For five years, Annie Ta worked in corporate communications at Facebook—representing the company's burgeoning ad-technology business—before moving on to Pinterest in 2012 for a similar role.
Being at the forefront of the social ads revolution, with such rare expertise, she seemed like a prime candidate to someday move into an executive marketing position with a brand or tech firm. For decades, that's been the kind of move many PR pros have aspired to.
Instead, Ta last May became Pinterest's product manager, underscoring how—despite an ugly, persistent Silicon Valley-based narrative about gender discrimination—women are increasingly being acknowledged for their tech skills, even when they don't come from a traditional developer background. According to sources across the industry, it's a slowly-but-surely type of development, but amid all of the recent negativity, it's worth noting that it's actually happening.
"I wanted to be able to take what I learned from ad-tech PR for so many years and apply it to products here," Ta said. "There was an opportunity because we were so young and just really starting to enter into the [ad] space. It was an opportunity I couldn't miss. It was a chance to contribute something, learn more and challenge my thoughts."
She was welcomed into a department with strong female leadership, Ta explained, particularly with Joanne Bradford, head of ad partnerships for the company and a tech/publishing veteran.
"Joanne has been doing this for so long," Ta said. "I've worked in a lot of places that are run by men. But more women are increasingly entering the space."
At the same time, the hard data aren't always as kind as Ta's anecdote. Last summer, Google, Facebook, Apple and other large tech companies revealed stats that showed male employees outnumbering women four to one. The Bureau of Labor Statistics reports women comprise 49.6 percent of the workforce, yet only 2.9 percent of ad-tech CEOs are female.
But there are other signs that Ta isn't alone in achieving this sort of career trajectory.
Take AOL, which says its AOL Platforms division is 41 percent female.
"The innovation is just amazing to see with these strong women coming up through the ranks," said Eliza Nevers, vp of product at AOL Platforms. "They have incredible work ethic."
Brittany Keller, client services for product and tech at AOL, added, "One of the things that really differentiates women from men is women tend to be incredibly supportive of each other, especially at AOL. It's almost like we have a secret nod and handshake."
New York-based AOL's programmatic advertising aims are well known, and CMO Allie Kline pointed to Nevers and Kellers—as well as Amanda Powter, who helps lead product TV—as key components to turning such ad-tech ambitions into realities. Kline said millennial and Gen Z up-and-comers will make women in ad tech more formidable.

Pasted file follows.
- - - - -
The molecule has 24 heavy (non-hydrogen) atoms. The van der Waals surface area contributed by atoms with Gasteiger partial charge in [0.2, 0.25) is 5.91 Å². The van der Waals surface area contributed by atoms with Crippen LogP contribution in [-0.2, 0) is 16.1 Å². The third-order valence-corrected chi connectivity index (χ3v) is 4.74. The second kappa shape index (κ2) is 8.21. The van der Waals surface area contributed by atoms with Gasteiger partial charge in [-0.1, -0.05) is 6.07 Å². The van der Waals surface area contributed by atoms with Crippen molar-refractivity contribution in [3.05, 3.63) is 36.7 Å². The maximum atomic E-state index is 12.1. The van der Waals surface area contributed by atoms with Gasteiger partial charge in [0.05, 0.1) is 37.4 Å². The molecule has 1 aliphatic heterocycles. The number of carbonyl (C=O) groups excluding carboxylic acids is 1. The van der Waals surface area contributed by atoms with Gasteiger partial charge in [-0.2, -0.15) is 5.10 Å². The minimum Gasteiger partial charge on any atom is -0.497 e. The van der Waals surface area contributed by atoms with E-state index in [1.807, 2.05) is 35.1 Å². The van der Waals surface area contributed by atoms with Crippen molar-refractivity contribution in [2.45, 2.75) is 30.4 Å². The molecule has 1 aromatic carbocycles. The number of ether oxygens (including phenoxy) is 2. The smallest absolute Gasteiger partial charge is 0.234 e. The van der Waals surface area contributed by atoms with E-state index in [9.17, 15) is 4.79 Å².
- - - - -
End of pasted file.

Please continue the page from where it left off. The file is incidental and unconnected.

"Companies are motivating and creating environments that encourage it and make it possible," she said. "So I think you'll definitely see an increase in the number of women in the field."
Another interesting case study is RadiumOne, which in April 2014 suffered from the sort of bad PR that could have made women feel skeptical about working there. The programmatic ad company's former CEO Gurbaksh Chahal was fired due to domestic abuse allegations by his girlfriend.
But in addition to ousting the executive, the company has also shown a recent track record of hiring key women, including Nicole Romano as data scientist, as more and more female candidates apply for ad-tech openings.
Eric Bader, RadiumOne CMO and a two-decade digital veteran, gave a historical perspective. "When I started at my first developer-led Web shop in the 1990s, there wasn't a single female developer or coder in the entire company," he said. "There were account executives who were women. But in [coding roles]—100 percent men. It's so refreshingly more populated on an even basis now compared to 10 years ago. It's very noticeable."
Romano, who started at RadiumOne last fall, has been working on consumer behavioral data that get down to the neighborhood level in terms of ad targeting. When asked about her data division's demographics, she said, "It's not a huge team, but I am surrounded by women. The thing about data science is you take a technical interview, which either gets you the job or doesn't."
So are things becoming more equal?
"I do know what people are talking about with all of that Silicon Valley boys' club [stuff]—I've definitely seen it—but I just wouldn't join a company like that," Romano said. "I'm hopeful most companies are like this one."